The Life of Objects
Chanel Khoury and Christine JiMin Park have been, until recently, engaged in refining the medium of paint. Their languages of painting bring abstraction and figuration into play. In some respects, they stand back to back at the center of this spectrum looking outwardly. Khoury paints perspectival environments that are often illogically constructed and open into a never-ending horizon. Park paints memories and their decay, pulling from childhood photographs. A philosophy student, Khoury’s paintings are in dialogue with a panpsychic perspective, which acknowledges a universal consciousness of objects. Her painting’s technical and stylistic cues resonate with Surrealist painting and mid-century furniture, but she does not treat these references as innocent. Her forms communicate their often-flickering mental state by quivering between supple and calcified. Khoury pushes us into her unfamiliar world by fragmenting narratives and bodies, evoking a tension between mental states and bodily positions. Park, on the other hand, brings us back to the familiar world of childhood, or the faded image we have of our childhoods. In order to make sense of that decay, she connects memory to the particular place that produced it, a concept which springs from Debordian psychogeography.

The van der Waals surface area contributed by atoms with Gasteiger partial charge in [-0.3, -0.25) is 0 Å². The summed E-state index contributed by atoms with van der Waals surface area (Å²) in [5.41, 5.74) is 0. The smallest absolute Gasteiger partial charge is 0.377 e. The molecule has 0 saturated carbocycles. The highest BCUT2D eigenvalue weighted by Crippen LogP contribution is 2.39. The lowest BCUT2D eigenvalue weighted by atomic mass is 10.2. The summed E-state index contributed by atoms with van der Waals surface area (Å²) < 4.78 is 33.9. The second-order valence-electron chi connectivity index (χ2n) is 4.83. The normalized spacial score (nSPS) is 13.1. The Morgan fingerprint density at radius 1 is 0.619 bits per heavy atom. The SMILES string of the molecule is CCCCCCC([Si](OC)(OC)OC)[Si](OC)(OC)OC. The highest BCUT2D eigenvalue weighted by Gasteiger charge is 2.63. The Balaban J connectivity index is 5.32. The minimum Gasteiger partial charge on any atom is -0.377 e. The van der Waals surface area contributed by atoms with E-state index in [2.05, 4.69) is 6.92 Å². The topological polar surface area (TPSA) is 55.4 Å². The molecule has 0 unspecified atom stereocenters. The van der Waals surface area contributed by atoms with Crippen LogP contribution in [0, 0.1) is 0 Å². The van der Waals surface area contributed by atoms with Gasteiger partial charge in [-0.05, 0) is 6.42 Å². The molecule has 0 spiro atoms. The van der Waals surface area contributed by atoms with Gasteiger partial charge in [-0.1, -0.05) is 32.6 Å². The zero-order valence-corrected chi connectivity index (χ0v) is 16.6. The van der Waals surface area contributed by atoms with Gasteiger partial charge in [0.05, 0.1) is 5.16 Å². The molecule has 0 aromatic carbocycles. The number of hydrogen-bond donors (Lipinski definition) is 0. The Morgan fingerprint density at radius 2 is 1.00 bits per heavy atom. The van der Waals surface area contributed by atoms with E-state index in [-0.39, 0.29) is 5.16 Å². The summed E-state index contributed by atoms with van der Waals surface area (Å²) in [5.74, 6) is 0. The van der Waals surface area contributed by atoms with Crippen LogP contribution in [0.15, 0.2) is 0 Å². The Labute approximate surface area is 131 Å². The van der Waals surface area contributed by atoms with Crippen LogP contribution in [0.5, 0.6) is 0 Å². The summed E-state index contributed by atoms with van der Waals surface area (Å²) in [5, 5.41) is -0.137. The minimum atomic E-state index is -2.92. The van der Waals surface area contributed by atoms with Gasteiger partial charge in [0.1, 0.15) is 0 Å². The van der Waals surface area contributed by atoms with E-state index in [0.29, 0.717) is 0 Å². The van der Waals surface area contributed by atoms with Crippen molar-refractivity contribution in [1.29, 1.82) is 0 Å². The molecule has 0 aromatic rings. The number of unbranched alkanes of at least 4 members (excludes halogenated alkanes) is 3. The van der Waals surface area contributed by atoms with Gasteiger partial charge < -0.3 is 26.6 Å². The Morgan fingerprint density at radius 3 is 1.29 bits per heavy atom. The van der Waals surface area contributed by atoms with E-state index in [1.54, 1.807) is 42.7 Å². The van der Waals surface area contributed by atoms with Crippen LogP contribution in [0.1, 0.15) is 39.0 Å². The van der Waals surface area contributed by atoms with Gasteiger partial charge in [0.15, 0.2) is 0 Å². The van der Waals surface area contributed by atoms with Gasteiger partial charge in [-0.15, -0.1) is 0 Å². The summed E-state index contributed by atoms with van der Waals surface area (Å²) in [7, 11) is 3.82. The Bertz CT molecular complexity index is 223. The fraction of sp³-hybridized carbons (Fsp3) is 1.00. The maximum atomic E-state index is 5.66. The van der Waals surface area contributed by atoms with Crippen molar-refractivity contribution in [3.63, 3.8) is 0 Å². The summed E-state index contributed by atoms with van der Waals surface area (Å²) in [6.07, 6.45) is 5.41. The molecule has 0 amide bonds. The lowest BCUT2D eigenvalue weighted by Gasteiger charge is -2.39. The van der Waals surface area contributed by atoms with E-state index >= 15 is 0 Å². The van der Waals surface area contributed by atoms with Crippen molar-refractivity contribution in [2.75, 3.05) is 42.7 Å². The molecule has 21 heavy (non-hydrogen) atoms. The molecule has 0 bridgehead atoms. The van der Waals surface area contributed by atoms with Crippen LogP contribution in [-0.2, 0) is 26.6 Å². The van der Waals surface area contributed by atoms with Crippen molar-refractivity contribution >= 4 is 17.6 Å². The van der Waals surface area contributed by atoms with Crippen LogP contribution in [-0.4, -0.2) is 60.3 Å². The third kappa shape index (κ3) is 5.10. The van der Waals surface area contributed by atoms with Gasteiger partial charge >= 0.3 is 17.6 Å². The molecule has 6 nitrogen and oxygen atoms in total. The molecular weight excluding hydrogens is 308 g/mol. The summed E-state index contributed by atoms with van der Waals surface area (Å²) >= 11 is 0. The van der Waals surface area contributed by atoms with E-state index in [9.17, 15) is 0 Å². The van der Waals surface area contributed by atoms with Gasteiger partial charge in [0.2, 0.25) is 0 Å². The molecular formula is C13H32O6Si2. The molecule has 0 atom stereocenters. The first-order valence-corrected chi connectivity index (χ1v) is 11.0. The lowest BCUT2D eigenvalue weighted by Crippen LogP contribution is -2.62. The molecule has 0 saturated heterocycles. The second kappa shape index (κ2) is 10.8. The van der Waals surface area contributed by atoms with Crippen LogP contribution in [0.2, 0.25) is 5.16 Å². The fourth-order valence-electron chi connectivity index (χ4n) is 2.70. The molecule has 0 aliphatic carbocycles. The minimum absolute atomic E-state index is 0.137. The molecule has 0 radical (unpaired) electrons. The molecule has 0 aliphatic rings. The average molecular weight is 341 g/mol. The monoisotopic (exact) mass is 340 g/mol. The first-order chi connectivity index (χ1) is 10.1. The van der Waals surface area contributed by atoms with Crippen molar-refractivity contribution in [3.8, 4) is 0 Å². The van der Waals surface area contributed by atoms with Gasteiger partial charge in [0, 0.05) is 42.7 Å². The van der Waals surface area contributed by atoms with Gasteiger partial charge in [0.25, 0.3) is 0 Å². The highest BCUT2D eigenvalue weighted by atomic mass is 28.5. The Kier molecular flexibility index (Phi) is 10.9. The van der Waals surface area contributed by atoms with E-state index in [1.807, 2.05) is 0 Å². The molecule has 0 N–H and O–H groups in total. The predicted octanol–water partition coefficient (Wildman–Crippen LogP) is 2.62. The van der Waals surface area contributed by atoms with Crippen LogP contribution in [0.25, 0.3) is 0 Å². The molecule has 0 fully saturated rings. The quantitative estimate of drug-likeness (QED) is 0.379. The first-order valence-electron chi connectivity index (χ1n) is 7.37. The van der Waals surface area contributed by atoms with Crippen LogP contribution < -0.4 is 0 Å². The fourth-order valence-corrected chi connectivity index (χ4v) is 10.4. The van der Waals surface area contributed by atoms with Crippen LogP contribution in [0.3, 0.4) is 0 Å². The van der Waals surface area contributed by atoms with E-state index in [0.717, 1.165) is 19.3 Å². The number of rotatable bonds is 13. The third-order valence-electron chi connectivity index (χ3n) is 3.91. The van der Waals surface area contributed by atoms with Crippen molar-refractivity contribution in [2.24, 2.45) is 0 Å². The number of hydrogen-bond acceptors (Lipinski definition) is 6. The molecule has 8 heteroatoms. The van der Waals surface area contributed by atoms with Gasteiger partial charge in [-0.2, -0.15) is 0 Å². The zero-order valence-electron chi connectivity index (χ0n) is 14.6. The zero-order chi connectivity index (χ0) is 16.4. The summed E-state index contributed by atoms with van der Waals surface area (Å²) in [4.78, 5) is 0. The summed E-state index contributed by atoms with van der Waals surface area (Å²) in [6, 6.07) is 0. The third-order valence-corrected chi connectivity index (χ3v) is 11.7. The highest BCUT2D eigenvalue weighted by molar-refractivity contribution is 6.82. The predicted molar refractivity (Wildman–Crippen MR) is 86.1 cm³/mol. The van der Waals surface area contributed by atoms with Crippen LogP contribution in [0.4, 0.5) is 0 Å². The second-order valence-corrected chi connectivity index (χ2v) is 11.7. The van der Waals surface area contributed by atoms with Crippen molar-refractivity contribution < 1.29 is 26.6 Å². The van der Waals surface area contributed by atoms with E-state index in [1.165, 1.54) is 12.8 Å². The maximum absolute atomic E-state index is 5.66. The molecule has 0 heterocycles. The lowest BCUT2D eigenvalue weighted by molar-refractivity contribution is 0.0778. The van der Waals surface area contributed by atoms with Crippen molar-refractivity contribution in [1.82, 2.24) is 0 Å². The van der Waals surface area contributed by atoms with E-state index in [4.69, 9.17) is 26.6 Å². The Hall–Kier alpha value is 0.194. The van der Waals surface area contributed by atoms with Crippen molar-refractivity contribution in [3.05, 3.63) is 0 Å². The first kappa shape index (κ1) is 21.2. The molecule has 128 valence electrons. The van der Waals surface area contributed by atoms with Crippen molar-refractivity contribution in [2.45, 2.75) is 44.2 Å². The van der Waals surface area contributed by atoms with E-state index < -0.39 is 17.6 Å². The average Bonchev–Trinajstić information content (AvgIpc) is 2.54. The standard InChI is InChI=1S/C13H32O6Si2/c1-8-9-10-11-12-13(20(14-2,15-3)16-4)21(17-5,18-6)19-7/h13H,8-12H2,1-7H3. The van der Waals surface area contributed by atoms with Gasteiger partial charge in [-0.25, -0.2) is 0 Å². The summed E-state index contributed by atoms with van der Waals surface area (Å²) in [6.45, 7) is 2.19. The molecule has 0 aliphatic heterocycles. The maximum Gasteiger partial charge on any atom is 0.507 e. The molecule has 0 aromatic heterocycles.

For this exhibition, both artists have expanded their practice into sculpture. Khoury’s sculpture further investigates the psyche of objects by transferring writhing forms and uncanny pseudo-narratives from her paintings. While Khoury has launched into a project of assembled sculpture, Park favors the found object, and turns to sculpture by way of her interest in sound. Park’s objects undergo the same play of (de)formation which she has previously deployed on photographs. Park carefully allows her objects to evoke their previous life. Familiar 20th century artifacts, such as a payphone, evoke the places where we have previously seen them; anonymous street corners, bus stations and hospitals.
Park seeks to rescue the obsolescent and re-situate contemporary relics in our lived space. Through techniques like laser engraving or electronic refurbishment, Park welds her personal narrative onto the object’s own geographical evocations, refuting their previous, everyday anonymity. The dangling shoes of Park’s larger installation pull the viewer into the work’s narrative, through the fragmented verses lasered onto their soles. Park asks us to consider the places and events our shoes have seen by juxtaposing composed and found text without identifying either. Both Khoury and Park look to extend the horizon of the object, beyond something that “is seen” passively to something that has active agency. They do not, however, intend to threaten our subjectivity but rather point to the way it is conditioned by the things we wear, how we communicate and the spaces we inhabit. The objects in this show incite meaning through a network of memory and empathy with the objects that have helped shape our material reality.
Chanel Khoury, You and I, Poolside, 2019, Painting (oil on canvas), 22” x 28”
Christine JiMin Park, Passage, 2018-19, Sculpture (payphone and wood), 29.5” x 14.5” x 10”